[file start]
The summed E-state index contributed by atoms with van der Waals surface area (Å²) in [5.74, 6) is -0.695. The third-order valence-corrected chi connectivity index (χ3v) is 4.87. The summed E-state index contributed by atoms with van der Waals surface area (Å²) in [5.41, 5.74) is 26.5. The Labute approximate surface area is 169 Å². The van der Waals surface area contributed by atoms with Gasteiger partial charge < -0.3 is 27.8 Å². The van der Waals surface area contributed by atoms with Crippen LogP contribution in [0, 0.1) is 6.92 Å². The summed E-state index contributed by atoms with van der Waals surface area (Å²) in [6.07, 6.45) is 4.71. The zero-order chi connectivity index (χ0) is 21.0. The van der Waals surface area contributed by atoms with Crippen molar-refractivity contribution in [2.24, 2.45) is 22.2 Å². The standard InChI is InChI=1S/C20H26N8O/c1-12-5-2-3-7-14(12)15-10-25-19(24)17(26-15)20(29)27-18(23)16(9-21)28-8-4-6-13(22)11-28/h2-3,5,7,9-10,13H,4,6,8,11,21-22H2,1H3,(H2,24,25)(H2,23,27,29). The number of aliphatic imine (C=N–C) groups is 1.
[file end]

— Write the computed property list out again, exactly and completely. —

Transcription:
The summed E-state index contributed by atoms with van der Waals surface area (Å²) in [5.74, 6) is -0.695. The third-order valence-corrected chi connectivity index (χ3v) is 4.87. The summed E-state index contributed by atoms with van der Waals surface area (Å²) in [5.41, 5.74) is 26.5. The Labute approximate surface area is 169 Å². The van der Waals surface area contributed by atoms with Gasteiger partial charge < -0.3 is 27.8 Å². The van der Waals surface area contributed by atoms with Crippen LogP contribution in [0, 0.1) is 6.92 Å². The summed E-state index contributed by atoms with van der Waals surface area (Å²) in [6.07, 6.45) is 4.71. The zero-order chi connectivity index (χ0) is 21.0. The van der Waals surface area contributed by atoms with Crippen molar-refractivity contribution in [2.24, 2.45) is 22.2 Å². The standard InChI is InChI=1S/C20H26N8O/c1-12-5-2-3-7-14(12)15-10-25-19(24)17(26-15)20(29)27-18(23)16(9-21)28-8-4-6-13(22)11-28/h2-3,5,7,9-10,13H,4,6,8,11,21-22H2,1H3,(H2,24,25)(H2,23,27,29). The number of aliphatic imine (C=N–C) groups is 1.